A greedy approach for $n=29$ with $ab=2L$ gives $(a,b)=(831600,5601466)=(16\cdot27\cdot25\cdot7\cdot11,2\cdot13\cdot17\cdot19\cdot23\cdot29)$ However even better is $(2192400,2124694)=(16\cdot27\cdot25\cdot7\cdot29,2\cdot13\cdot17\cdot19\cdot23\cdot11)$

It is hard to say what qualifies as nearly optimal. A refined version @Gerhard's method is

  • pick a small $s$ (probably just $1$ or $2$) and let $\ell$ be the lcm of $1,2,\cdots,s$

  • start with $b=\ell P$ with $P$ the product of all primes $\frac{n}{s+1} \lt p \le n$ and $a$ the lcm of all $p^i \le n$ with $p \le \frac{n}{s+1}$.

  • if $a \ge b$ then you can't do better with that $s$ (I think this always happens when $s=1$, I stopped checking after a while.) . Otherwise find a divisor $Q$ of $P$ which is as close as possible to $\sqrt{\frac{b}{a}}$ and use $(aQ,\frac{b}{Q})$

  • see if you can do better with a slightly smaller or larger $s$.

LATER I am pretty sure that we only ever see $s=1$ and $s=2$. For $s=2$ and $n$ not too small it is possible to get $\frac{b}{a}$ very close to $1$.

If my program and reasoning is correct then up to $7 \le n \le 129$ it is best to have $s=1$ when $n=8-12, 17, 18, 22-26, 31-34, 43-46, 53-58, 61, 62, 71, 72, 81, 82, 119, 120$

it is best to have $s=1$ for $a+b$ but better to have $s=2$ for $\max(a,b)$ when $n=7, 13, 14, 75-80, 103-106$

For the other $76$ cases $n=15, 16, 19-21, 27-30, 35-42, 47-52, 59, 60$$63-70, 73, 74, 83-102, 107-118, 121-129$ it is best to have $s=2$

Of course the same $a,b$ can work for a run of $n$ values such as $113-118$

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For small values, one has to take care in choosing Q so as to satisfy the divisibility property (hopefully s takes care of that, but it is wise to put limits on such Q). If one is willing to do small values by hand and use your tweak for all large values, I agree with the feeling that s does not need to be more than 2, but there will be more choices for Q as n grows. Gerhard "Ask Me About System Design" Paseman, 2012.06.01 –  Gerhard Paseman Jun 1 '12 at 15:35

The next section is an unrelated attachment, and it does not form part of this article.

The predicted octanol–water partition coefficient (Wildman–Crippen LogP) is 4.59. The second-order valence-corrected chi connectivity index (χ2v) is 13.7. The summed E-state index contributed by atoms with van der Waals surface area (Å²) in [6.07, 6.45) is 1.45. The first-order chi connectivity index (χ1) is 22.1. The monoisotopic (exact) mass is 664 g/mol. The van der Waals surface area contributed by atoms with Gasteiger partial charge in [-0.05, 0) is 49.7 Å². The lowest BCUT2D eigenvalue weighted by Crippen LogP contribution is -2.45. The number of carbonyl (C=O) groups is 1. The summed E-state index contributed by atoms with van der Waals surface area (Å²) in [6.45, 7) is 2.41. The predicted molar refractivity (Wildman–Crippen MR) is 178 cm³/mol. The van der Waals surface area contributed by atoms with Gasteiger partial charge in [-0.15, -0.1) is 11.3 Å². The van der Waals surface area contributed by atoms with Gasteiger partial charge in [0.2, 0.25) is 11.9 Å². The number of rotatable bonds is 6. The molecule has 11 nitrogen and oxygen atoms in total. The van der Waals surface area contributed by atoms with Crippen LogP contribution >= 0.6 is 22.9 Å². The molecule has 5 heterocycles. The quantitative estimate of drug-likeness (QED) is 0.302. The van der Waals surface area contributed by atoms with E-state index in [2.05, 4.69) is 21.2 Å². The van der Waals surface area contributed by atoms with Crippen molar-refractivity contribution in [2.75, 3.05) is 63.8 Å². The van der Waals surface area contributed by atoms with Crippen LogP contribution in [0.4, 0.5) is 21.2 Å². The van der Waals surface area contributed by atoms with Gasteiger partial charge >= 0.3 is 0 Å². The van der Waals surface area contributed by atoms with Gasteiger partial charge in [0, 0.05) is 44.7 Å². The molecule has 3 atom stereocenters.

As I defined it $Q$ can be any divisor of $P$. Here $P$ is exactly the product of the primes $p$ such that $p,2p,\cdots,sp$ are all the multiples we need. What $s$ takes care of is not $Q$, it is (the prime divisors of) $P/Q.$ –  Aaron Meyerowitz Jun 1 '12 at 22:00

Not a definitive answer, but the following pair should set the bar for finding small pairs.

I tried in the comments above to define a pair in terms of products of primes (primorials $P_k$) and lcm, but it is actually simpler to do the following:

Set a = 1 and b = L = lcm(1,...,n)
While p is the largest prime dividing b do
   a = a*p
   b = b/p
   if (one is happy with the pair (a,b)) then stop
   if 2*p' <= n then stop # p' is the largest prime less than p
   if (b is 1) then stop

Of course, for large n one ends up with (L/q, q) where q is a product of enough primes, all of them larger than n/2. I imagine q is close to sqrt(L), but I do not have the asymptotics at hand. Letting n=30, one has q=215441 and L/q = 10810800, so one asks whether to divide one number by 13 and multiply the smaller by 26. I would be surprised if one could show q was asymptotically bad for the task, as opposed to just asymptotically suboptimal.

Gerhard "Ask Me About System Design" Paseman, 2012.05.31